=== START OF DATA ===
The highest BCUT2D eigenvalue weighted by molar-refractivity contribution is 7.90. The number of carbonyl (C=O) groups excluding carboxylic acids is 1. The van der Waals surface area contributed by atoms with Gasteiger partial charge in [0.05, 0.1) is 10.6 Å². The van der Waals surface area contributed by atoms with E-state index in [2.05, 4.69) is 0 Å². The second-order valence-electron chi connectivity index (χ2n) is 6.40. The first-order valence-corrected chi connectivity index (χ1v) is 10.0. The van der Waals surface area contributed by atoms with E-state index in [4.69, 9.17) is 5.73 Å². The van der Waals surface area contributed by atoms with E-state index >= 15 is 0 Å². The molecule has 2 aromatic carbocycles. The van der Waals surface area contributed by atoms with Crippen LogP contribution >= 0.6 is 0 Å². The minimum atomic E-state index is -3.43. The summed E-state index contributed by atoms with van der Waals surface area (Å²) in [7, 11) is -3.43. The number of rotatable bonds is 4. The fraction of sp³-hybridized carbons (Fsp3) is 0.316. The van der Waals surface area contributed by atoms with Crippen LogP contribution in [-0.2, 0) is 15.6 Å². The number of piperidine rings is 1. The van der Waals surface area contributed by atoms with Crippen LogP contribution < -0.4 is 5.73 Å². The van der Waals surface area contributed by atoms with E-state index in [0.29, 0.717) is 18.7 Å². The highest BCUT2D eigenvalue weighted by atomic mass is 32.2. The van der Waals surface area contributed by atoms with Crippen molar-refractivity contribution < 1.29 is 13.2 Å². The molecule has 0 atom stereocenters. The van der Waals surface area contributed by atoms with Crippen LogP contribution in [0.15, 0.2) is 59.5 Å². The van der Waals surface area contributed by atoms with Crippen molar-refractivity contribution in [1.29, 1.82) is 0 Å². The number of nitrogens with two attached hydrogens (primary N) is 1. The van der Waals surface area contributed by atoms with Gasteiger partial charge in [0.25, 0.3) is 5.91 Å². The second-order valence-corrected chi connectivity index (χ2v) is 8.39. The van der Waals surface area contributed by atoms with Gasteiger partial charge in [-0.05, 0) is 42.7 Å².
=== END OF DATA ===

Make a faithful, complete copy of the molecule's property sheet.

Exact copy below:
The highest BCUT2D eigenvalue weighted by molar-refractivity contribution is 7.90. The number of carbonyl (C=O) groups excluding carboxylic acids is 1. The van der Waals surface area contributed by atoms with Gasteiger partial charge in [0.05, 0.1) is 10.6 Å². The van der Waals surface area contributed by atoms with E-state index in [2.05, 4.69) is 0 Å². The second-order valence-electron chi connectivity index (χ2n) is 6.40. The first-order valence-corrected chi connectivity index (χ1v) is 10.0. The van der Waals surface area contributed by atoms with E-state index in [4.69, 9.17) is 5.73 Å². The van der Waals surface area contributed by atoms with E-state index >= 15 is 0 Å². The molecule has 2 aromatic carbocycles. The van der Waals surface area contributed by atoms with Crippen LogP contribution >= 0.6 is 0 Å². The minimum atomic E-state index is -3.43. The summed E-state index contributed by atoms with van der Waals surface area (Å²) in [7, 11) is -3.43. The number of rotatable bonds is 4. The fraction of sp³-hybridized carbons (Fsp3) is 0.316. The van der Waals surface area contributed by atoms with Crippen LogP contribution in [-0.2, 0) is 15.6 Å². The number of piperidine rings is 1. The van der Waals surface area contributed by atoms with Crippen LogP contribution < -0.4 is 5.73 Å². The van der Waals surface area contributed by atoms with E-state index in [0.29, 0.717) is 18.7 Å². The highest BCUT2D eigenvalue weighted by atomic mass is 32.2. The van der Waals surface area contributed by atoms with Crippen molar-refractivity contribution < 1.29 is 13.2 Å². The molecule has 0 atom stereocenters. The van der Waals surface area contributed by atoms with Crippen LogP contribution in [0.15, 0.2) is 59.5 Å². The van der Waals surface area contributed by atoms with Crippen molar-refractivity contribution in [1.29, 1.82) is 0 Å². The number of nitrogens with two attached hydrogens (primary N) is 1. The van der Waals surface area contributed by atoms with Gasteiger partial charge in [0.25, 0.3) is 5.91 Å². The second-order valence-corrected chi connectivity index (χ2v) is 8.39. The van der Waals surface area contributed by atoms with Gasteiger partial charge in [-0.05, 0) is 42.7 Å².